Second Sunday of Easter – Year B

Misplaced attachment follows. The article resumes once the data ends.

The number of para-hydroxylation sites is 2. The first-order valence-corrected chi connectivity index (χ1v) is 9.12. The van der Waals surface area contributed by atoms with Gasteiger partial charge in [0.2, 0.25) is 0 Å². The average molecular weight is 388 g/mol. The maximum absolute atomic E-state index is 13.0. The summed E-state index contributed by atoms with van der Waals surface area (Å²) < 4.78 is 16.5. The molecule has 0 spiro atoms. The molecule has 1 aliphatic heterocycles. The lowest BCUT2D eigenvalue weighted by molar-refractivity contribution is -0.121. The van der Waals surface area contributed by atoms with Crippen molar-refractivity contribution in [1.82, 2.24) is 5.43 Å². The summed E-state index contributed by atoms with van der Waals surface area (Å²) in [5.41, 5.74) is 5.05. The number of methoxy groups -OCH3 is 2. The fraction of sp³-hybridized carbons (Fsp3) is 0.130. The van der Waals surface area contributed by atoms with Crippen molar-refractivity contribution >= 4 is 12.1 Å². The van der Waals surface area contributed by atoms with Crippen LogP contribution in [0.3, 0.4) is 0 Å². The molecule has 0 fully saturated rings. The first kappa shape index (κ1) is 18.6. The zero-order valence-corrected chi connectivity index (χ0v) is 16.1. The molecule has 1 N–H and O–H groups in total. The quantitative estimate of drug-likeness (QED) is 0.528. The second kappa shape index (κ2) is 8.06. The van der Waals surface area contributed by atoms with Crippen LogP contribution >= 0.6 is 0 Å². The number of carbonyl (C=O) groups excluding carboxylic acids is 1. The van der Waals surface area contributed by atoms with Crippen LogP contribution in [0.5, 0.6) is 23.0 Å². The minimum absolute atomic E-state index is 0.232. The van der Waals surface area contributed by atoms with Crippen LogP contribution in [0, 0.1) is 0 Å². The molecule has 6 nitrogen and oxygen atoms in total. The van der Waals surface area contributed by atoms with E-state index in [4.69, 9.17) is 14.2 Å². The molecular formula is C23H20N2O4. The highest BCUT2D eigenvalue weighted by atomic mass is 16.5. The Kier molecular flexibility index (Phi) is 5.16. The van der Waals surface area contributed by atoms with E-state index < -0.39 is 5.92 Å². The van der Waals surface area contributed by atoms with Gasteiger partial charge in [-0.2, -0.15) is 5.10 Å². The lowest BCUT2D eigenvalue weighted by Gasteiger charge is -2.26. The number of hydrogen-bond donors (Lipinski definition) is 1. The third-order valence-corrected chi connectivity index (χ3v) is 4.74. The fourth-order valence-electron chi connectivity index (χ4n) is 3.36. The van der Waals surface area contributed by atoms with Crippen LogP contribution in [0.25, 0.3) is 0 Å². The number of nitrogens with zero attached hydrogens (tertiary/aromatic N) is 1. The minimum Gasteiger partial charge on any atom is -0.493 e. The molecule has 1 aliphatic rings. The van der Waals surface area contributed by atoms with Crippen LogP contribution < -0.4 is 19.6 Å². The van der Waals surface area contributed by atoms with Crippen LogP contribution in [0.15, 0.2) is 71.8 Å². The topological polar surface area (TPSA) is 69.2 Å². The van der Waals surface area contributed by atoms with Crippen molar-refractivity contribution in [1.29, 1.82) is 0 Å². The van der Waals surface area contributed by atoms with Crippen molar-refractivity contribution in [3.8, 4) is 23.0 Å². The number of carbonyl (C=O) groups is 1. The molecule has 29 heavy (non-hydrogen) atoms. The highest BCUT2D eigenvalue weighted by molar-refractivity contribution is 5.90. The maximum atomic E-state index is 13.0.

Today is the second Sunday of Easter or Divine Mercy Sunday. This was designated by St. John Paul II not long before he died. As a young man Karol Wojtyla cultivated a strong devotion to Sr. Faustina Kowalski, a young nun who died in Krakow in 1938. Sr. Faustina was gifted with extraordinary experiences of the Lord Jesus. We had the privilege on our parish – Borris – pilgrimage in 2007 of visiting the convent where Sr. Faustina was, as a young nun and we visited her tomb as well. The most famous of the visions she had was the Lord revealing his most Sacred Heart from which radiated rays of light, both red and white. She saw this as a radiant force of Divine Mercy. It struck the young Karol Wojtyla that Sr. Faustina died on the eve of Poland’s crucifixion at the hands of the Nazis who invaded Poland on the 1st of September 1939, a year after she died and then the ongoing crucifixion of the Polish People at the hands of the communists. John Paul II recognized the 20th century as the cruelest century in history, the century that was most marked by violence, genocide, by deep hatred and the one that was most in need of Divine Mercy. Therefore, he saw in the visions of Sr. Faustina that God wanted to bestow on the 20th century his Divine Mercy. St. John Paul canonized her shortly before he died. Millions of people all over the world today pray the Chaplet of Divine Mercy. What do we mean when we say mercy? Mercy is an English version of the word misericordia which means the suffering of the heart. Mercy is compassion, to suffer with the people in their suffering. Mercy is the characteristic of God because God is love. Pope Francis speaks a lot about this. The best analogy we could use is considering a mother’s love for her children, a mother could never become indifferent to her children, in the words of the Prophet Isaiah: even if she did, I will never forget you. In the second reading of our mass today, St. John stresses this point. God is love. The greatest manifestation of mercy is the forgiveness of sins. In our gospel today, which is taken from the 20th chapter of St. John, we have the apostles assembled in the upper room, they had abandoned Jesus, and they were probably ashamed, afraid. Jesus appears among them, they might have thought that this is some sort of punishment or revenge, his first word is: Shalom – Peace. He shows them his hands and his side to remind them of what the world did to him. He follows this with his mercy “Receive the Holy…” Jesus’ mercy is communicated to his disciples and they in turn must communicate it to the entire world. Confession is the privileged vehicle for divine mercy. When G. K Chesterton was asked why he became a Catholic; his reply was to have his sins forgiven. This sacrament has fallen into disuse, and this is probably one of the great tragedies of the post conciliar period in the church. Pope Francis has stressed this on many occasions both hearing confessions and then going to confession. Many of you, have probably seen the clip of him leaving a precession in St. Peters Basilica and going over to a confession box to make his confession. He wanted to receive confession as the privileged vehicle of divine mercy. We are called also to bring this shalom, this peace to a world that is anxiously seeking inner peace.  We can bring this peace and this love to members of our own family, maybe an elderly parent, a brother or sister who lives alone; we can bring peace and healing to those who are sick, depressed, or passing through tough times. As Jesus bequeathed his peace on the apostles; he transmits this same peace, shalom to each one of us and commissions us to bring it to the world.